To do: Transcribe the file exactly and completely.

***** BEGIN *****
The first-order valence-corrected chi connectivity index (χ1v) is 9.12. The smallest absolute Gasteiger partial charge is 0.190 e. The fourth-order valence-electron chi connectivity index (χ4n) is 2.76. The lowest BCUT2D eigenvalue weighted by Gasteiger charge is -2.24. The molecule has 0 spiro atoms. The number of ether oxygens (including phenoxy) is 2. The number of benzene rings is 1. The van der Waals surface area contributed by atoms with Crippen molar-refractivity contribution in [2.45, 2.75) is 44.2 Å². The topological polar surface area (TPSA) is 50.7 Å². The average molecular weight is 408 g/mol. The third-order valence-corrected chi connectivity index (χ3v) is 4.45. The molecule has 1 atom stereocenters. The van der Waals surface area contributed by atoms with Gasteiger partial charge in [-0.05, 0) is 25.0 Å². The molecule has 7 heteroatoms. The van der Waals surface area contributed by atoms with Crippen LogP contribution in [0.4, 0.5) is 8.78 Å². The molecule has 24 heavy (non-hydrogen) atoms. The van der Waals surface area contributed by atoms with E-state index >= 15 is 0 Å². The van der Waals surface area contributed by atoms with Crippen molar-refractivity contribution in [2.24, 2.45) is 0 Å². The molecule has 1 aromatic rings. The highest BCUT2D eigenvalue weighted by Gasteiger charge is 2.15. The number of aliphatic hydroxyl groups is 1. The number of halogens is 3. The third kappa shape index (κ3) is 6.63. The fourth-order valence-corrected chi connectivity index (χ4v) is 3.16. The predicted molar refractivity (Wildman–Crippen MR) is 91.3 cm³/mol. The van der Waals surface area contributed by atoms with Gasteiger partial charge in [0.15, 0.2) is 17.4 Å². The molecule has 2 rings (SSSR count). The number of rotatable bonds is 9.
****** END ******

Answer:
The first-order valence-corrected chi connectivity index (χ1v) is 9.12. The smallest absolute Gasteiger partial charge is 0.190 e. The fourth-order valence-electron chi connectivity index (χ4n) is 2.76. The lowest BCUT2D eigenvalue weighted by Gasteiger charge is -2.24. The molecule has 0 spiro atoms. The number of ether oxygens (including phenoxy) is 2. The number of benzene rings is 1. The van der Waals surface area contributed by atoms with Crippen molar-refractivity contribution in [2.45, 2.75) is 44.2 Å². The topological polar surface area (TPSA) is 50.7 Å². The average molecular weight is 408 g/mol. The third-order valence-corrected chi connectivity index (χ3v) is 4.45. The molecule has 1 atom stereocenters. The van der Waals surface area contributed by atoms with Gasteiger partial charge in [-0.05, 0) is 25.0 Å². The molecule has 7 heteroatoms. The van der Waals surface area contributed by atoms with Crippen LogP contribution in [0.4, 0.5) is 8.78 Å². The molecule has 24 heavy (non-hydrogen) atoms. The van der Waals surface area contributed by atoms with E-state index >= 15 is 0 Å². The van der Waals surface area contributed by atoms with Crippen molar-refractivity contribution in [2.24, 2.45) is 0 Å². The molecule has 1 aromatic rings. The highest BCUT2D eigenvalue weighted by Gasteiger charge is 2.15. The number of aliphatic hydroxyl groups is 1. The number of halogens is 3. The third kappa shape index (κ3) is 6.63. The fourth-order valence-corrected chi connectivity index (χ4v) is 3.16. The predicted molar refractivity (Wildman–Crippen MR) is 91.3 cm³/mol. The van der Waals surface area contributed by atoms with Gasteiger partial charge in [0.15, 0.2) is 17.4 Å². The molecule has 2 rings (SSSR count). The number of rotatable bonds is 9.